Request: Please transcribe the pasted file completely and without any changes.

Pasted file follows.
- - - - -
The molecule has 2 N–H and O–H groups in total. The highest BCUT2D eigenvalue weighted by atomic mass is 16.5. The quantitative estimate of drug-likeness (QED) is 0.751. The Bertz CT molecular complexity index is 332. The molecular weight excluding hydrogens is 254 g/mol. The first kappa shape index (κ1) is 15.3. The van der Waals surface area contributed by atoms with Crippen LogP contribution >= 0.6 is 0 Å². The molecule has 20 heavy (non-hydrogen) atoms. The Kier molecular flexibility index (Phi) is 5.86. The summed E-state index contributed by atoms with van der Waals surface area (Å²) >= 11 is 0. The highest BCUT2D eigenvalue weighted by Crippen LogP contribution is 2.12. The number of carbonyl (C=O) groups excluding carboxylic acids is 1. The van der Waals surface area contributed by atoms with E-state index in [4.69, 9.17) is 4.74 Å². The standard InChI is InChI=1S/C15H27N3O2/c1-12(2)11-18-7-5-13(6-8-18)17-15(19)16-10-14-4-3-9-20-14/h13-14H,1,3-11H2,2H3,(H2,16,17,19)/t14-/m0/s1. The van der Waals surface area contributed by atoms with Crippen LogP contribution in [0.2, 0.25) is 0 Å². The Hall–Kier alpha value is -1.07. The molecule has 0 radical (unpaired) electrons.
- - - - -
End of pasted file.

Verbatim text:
The molecule has 2 N–H and O–H groups in total. The highest BCUT2D eigenvalue weighted by atomic mass is 16.5. The quantitative estimate of drug-likeness (QED) is 0.751. The Bertz CT molecular complexity index is 332. The molecular weight excluding hydrogens is 254 g/mol. The first kappa shape index (κ1) is 15.3. The van der Waals surface area contributed by atoms with Crippen LogP contribution >= 0.6 is 0 Å². The molecule has 20 heavy (non-hydrogen) atoms. The Kier molecular flexibility index (Phi) is 5.86. The summed E-state index contributed by atoms with van der Waals surface area (Å²) >= 11 is 0. The highest BCUT2D eigenvalue weighted by Crippen LogP contribution is 2.12. The number of carbonyl (C=O) groups excluding carboxylic acids is 1. The van der Waals surface area contributed by atoms with E-state index in [4.69, 9.17) is 4.74 Å². The standard InChI is InChI=1S/C15H27N3O2/c1-12(2)11-18-7-5-13(6-8-18)17-15(19)16-10-14-4-3-9-20-14/h13-14H,1,3-11H2,2H3,(H2,16,17,19)/t14-/m0/s1. The van der Waals surface area contributed by atoms with Crippen LogP contribution in [0.2, 0.25) is 0 Å². The Hall–Kier alpha value is -1.07. The molecule has 0 radical (unpaired) electrons.